Adam Kotsko's Critical Reads

November 20th, 2018

By both its supporters and detractors, neoliberalism is usually considered an economic policy agenda. Neoliberalism's Demons argues that it is much more than that: a complete worldview, neoliberalism presents the competitive marketplace as the model for true human flourishing. And it has enjoyed great success: from the struggle for "global competitiveness" on the world stage down to our individual practices of self-branding and social networking, neoliberalism has transformed every aspect of our shared social life. The book explores the sources of neoliberalism's remarkable success and the roots of its current decline. Neoliberalism's appeal is its promise of freedom in the form of unfettered free choice. But that freedom is a trap: we have just enough freedom to be accountable for our failings, but not enough to create genuine change. If we choose rightly, we ratify our own exploitation. And if we choose wrongly, we are consigned to the outer darkness—and then demonized as the cause of social ills. By tracing the political and theological roots of the neoliberal concept of freedom, Adam Kotsko offers a fresh perspective, one that emphasizes the dynamics of race, gender, and sexuality. More than that, he accounts for the rise of right-wing populism, arguing that, far from breaking with the neoliberal model, it actually doubles down on neoliberalism's most destructive features. Adam Kotsko will discuss Neoliberalism's Demons on November 26 at 6pm.

The Sacrament of Language, by Giorgio Agamben - This is a short, accessible, and representative work from Agamben, showing the full range of his concerns and the power and limitations of his distinctive approach. (It is also my sentimental favorite as it is the first book of his that I translated.)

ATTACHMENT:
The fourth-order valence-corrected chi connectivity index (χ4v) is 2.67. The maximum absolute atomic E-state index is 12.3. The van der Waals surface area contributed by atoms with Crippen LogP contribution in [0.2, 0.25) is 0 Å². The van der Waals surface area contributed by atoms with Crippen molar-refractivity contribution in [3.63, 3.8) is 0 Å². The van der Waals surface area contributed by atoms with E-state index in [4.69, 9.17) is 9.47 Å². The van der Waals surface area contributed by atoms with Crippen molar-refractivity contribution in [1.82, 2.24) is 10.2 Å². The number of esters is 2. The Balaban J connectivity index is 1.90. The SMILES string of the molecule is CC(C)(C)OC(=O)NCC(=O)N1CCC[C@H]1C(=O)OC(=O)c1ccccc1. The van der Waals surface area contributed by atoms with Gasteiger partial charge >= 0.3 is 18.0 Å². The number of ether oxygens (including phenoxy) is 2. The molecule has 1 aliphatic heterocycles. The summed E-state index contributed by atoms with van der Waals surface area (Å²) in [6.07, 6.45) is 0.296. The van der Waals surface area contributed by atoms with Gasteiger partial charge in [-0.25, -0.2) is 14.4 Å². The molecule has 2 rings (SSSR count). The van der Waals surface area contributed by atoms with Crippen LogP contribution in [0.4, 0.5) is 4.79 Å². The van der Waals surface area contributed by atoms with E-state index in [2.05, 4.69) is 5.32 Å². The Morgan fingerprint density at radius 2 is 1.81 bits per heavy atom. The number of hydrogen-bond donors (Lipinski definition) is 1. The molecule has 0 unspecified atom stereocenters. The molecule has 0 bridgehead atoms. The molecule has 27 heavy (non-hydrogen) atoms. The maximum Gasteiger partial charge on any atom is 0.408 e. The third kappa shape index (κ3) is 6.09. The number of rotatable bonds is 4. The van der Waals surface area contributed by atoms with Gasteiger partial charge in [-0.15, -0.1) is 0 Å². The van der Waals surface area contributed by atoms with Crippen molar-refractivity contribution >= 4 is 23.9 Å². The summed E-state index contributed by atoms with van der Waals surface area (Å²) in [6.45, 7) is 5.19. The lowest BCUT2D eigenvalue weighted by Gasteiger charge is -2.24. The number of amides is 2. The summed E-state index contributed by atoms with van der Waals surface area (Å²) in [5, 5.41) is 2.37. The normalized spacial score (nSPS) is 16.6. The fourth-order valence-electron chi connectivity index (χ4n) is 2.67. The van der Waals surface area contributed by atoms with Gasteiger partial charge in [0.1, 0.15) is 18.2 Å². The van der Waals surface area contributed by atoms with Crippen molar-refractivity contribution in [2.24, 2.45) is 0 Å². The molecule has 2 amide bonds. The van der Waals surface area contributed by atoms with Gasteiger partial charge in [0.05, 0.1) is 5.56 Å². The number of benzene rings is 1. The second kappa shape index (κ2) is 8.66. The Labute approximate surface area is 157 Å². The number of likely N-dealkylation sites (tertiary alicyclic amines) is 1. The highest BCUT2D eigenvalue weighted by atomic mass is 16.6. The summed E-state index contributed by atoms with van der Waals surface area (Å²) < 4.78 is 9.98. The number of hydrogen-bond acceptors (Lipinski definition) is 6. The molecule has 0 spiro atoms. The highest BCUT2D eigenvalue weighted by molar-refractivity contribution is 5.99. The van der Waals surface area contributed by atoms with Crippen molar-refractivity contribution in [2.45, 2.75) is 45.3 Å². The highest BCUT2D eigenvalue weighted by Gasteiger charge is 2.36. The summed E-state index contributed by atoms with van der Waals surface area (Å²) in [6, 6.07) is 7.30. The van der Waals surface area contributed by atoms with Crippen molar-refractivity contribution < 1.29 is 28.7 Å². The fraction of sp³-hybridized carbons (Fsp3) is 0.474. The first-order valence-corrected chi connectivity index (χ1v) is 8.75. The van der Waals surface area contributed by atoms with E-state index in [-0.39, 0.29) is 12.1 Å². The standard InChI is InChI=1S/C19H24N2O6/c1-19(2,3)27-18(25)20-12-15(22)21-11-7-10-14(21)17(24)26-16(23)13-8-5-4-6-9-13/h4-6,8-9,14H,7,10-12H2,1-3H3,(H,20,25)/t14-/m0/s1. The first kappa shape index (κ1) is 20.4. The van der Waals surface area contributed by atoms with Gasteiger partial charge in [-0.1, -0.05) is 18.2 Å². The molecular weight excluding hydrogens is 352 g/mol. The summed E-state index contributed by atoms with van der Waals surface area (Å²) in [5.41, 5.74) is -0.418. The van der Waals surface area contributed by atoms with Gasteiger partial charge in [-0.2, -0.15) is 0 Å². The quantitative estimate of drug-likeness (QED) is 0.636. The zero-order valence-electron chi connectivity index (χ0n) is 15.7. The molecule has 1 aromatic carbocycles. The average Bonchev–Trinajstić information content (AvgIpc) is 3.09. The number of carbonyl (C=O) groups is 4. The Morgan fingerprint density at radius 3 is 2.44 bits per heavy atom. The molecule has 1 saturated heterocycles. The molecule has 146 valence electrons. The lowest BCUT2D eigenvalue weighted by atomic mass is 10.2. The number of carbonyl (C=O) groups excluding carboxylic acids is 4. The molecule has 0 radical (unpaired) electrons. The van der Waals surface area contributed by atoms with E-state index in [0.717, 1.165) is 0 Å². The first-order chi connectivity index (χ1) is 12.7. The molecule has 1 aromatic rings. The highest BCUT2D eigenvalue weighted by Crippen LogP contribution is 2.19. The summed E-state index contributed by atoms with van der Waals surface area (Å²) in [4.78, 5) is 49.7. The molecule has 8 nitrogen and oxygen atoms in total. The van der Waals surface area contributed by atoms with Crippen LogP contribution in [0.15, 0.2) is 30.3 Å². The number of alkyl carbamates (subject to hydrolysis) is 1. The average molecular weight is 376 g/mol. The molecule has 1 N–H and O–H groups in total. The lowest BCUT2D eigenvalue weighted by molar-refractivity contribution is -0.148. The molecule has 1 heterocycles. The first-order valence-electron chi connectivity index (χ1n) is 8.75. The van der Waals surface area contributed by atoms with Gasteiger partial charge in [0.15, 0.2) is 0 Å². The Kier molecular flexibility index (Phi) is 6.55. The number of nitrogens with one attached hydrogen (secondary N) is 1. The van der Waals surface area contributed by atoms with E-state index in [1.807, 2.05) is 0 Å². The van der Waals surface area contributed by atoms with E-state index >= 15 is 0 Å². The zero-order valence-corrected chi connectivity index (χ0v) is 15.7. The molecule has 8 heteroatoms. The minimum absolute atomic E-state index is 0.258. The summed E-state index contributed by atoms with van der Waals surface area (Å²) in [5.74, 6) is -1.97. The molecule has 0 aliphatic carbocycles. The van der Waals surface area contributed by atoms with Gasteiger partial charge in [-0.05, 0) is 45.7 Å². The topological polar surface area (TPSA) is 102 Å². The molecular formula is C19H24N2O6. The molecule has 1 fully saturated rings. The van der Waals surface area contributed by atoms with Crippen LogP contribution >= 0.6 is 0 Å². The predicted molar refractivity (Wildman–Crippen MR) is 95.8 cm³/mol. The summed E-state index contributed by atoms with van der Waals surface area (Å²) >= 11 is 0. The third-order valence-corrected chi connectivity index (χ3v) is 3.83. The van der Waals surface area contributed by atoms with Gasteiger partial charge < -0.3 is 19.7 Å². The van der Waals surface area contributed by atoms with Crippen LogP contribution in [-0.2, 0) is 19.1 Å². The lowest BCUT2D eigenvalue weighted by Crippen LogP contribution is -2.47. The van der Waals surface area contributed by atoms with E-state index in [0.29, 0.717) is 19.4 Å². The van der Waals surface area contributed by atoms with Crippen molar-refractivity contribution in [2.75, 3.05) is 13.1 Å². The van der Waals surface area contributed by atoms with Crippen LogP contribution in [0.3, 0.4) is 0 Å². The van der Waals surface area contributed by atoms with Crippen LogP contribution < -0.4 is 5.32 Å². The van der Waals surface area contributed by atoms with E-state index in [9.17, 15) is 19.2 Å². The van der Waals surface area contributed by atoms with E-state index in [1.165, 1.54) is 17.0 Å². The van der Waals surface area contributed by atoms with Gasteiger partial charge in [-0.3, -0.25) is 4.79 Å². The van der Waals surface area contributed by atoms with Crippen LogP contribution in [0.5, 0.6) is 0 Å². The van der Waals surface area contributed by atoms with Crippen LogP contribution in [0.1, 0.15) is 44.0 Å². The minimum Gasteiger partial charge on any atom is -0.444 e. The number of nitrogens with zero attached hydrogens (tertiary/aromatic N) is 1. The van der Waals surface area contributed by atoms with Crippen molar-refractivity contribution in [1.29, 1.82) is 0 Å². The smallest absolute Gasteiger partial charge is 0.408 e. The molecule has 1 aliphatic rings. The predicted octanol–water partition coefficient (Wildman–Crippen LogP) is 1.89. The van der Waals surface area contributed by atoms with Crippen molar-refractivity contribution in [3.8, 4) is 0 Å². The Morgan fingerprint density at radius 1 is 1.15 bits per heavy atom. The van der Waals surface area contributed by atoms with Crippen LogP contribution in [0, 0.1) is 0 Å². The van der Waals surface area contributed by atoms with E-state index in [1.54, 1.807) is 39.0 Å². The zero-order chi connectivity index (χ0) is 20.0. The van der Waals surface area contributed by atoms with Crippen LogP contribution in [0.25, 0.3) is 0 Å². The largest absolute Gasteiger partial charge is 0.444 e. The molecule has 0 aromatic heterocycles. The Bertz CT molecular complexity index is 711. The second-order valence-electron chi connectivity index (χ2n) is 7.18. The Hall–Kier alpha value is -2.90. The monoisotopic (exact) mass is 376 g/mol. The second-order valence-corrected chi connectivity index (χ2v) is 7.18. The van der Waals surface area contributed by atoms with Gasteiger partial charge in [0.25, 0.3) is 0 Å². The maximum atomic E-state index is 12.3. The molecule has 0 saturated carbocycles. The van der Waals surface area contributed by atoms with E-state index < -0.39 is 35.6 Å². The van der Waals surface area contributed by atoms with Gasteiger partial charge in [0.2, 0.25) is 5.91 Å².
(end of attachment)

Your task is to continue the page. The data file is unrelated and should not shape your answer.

Political Theology: Four Chapters on the Concept of Sovereignty, by Carl Schmitt - This brief and incisive text is, perhaps predictably, foundational for the field of political theology. While his politics are terrible, his writing is elegant and forceful.

On the Genealogy of Morals, by Friedrich Nietzsche - This inquiry into the unexpected (and unseemly) origin of moral concepts is, in my opinion, one of the very greatest philosophical works in the Western tradition. I can't imagine trying to think without it.

Caliban and the Witch, by Silvia Federici - A groundbreaking account of the origins of capitalism that foregrounds race, gender, colonialism, and reactionary religion.

The Great Transformation, by Karl Polanyi - An earlier groundbreaking account of the origins of capitalism that foregrounds the artificiality and destructiveness of the market economy and the need for state authorities to step in and save society from the market's corrosive forces.

The Human Condition, by Hannah Arendt - A hugely influential investigation of the relationship between economics and politics, reaching from ancient Athens to postwar consumer society. There is a lot in here that is questionable, but Arendt opened up a crucial area of inquiry.

The King's Two Bodies, by Ernst Kantorowicz - Another classic of political theology, this one focused on the ways that doctrines surrounding Christ unexpectedly shape institutional and bureaucratic structures in the West.

Family Values, by Melinda Cooper - A retelling of the origins of neoliberalism that highlights the role of race, gender, sexuality, and religion from Reagan to Obama.

About Adam Kotsko: Adam Kotsko teaches in the Shimer Great Books School of North Central College. He is the author of The Prince of This World and Why We Love Sociopaths: A Guide to Late Capitalist Television, among other books, and his writing has appeared in venues that include The GuardianThe Washington Post, and n+1.